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Ouch Purple Line
The Ouch! Files Masthead

furthering the skills and commitment
to speak up on behalf of respect

The OUCH Files build upon the best-selling, video-based training program Ouch! That Stereotype Hurts.
Preview the video. Preview the eLearning.


Good Intentions Are Not Enough

Good intentions are not enough to overcome unconscious bias. Whether we are aware of it or not, the unconscious brain is influencing our perceptions and our behavior.

Brain News

Neuroscience is now revealing that when it comes to dealing with differences, the brain has unconscious, built-in preferences for what is familiar and already known and will move away from differences that are not familiar or comfortable. When it comes to inclusion, the brain can work against us.

Why This News Is Important

Biases are a natural part of the brain’s operating system. In fact, the brain is a bias-making machine, and no amount of self-reflection will uncover all of our unconscious biases, preferences or expectations. While it is very important to continually build awareness of our biases, this is not a sufficient strategy for improving and sustaining employees’ ability to demonstrate inclusive behaviors.

The Good News…

When it comes to inclusion, the brain can also work for us. Within the brain, there is a complementary set of processes that can be consciously engaged to demonstrate inclusion skills. Understanding these and other brain dynamics is a key strategy for overcoming unconscious bias in the workplace.

A new approach to developing inclusion skills accounts for the dynamics of the unconscious brain and develops the ability to operate from the neocortex – “the higher brain” – more of the time. It is the higher brain that ensures our ability to:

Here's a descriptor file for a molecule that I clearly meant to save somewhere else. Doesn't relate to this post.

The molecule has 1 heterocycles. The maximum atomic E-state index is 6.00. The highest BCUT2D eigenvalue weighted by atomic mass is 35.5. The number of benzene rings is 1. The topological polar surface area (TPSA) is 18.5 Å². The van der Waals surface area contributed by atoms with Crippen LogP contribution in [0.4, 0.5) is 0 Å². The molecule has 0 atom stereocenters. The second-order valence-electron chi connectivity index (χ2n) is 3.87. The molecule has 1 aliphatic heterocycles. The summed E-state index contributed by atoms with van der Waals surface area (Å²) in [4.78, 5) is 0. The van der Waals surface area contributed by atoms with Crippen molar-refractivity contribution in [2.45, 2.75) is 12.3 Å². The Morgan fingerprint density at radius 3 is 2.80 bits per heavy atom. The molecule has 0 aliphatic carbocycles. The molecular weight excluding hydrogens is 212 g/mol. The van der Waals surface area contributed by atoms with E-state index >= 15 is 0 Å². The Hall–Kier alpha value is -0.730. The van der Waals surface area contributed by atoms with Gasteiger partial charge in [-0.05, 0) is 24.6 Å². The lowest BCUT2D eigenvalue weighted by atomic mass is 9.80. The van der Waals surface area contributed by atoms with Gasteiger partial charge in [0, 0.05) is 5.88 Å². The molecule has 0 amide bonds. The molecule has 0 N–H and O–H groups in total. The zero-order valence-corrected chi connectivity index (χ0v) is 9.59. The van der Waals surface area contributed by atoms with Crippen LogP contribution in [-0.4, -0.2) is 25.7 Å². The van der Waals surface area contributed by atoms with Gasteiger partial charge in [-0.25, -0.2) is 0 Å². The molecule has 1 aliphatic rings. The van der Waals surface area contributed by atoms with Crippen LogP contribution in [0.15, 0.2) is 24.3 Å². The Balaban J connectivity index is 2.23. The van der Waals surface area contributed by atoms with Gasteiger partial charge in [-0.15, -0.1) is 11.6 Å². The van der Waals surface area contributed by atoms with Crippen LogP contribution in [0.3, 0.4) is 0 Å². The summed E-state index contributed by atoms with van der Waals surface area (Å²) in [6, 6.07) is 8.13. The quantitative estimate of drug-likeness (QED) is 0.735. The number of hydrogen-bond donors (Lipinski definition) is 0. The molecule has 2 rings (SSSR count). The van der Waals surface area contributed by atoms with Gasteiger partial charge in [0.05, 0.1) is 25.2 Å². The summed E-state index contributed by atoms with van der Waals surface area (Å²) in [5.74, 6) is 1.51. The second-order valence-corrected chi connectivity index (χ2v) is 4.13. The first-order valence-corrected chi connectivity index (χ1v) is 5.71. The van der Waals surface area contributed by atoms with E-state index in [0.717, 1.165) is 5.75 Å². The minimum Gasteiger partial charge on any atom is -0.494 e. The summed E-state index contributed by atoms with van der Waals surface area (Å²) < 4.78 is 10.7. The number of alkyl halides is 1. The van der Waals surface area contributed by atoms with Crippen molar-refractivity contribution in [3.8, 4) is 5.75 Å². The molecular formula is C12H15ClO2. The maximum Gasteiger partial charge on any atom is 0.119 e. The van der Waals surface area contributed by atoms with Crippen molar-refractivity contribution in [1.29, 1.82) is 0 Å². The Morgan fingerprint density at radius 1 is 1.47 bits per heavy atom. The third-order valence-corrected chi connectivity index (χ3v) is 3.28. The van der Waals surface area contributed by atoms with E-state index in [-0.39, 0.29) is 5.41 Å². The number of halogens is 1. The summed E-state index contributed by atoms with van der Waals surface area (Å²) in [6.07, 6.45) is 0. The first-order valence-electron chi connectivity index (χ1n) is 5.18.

For More News on Inclusion & the Brain…

It is estimated that 40-50% of the decisions we make every day are unconscious, yet the competency of inclusion lies in the neocortex, where conscious thought occurs. To learn more about how to override the unconscious brain and make choices based on inclusion, respect and appreciation, click www.BrainSkillsAtWork.com to download the white paper, The Neuroscience of Inclusion: Managing Unconscious Bias, by Mary E. Casey & Shannon Murphy Robinson.


Which of the two orange circles is larger?

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Bias: 1) a predisposition to see certain events, people or items in a positive or negative way; 2) a tendency to believe that some people, ideas, etc., are better than others that usually results in treating some people unfairly

Unconscious Bias: bias that occurs at an unconscious level, of which the holder of the bias is unaware and may even sincerely deny

Inclusion: the state of being included, to have (someone or something) as part of a group

Neocortex: the newer portion of the cerebral cortex that serves as the center of higher mental functions for humans

Neuroscience: a branch of the life sciences that deals with the anatomy, physiology, biochemistry or molecular biology of nerves and nervous tissue, and especially with their relation to behavior and learning


“By being who I am
I’ve been able to channel my energies into what matters.
I don’t have to maintain a façade that is self-defeating
and attacks my integrity.”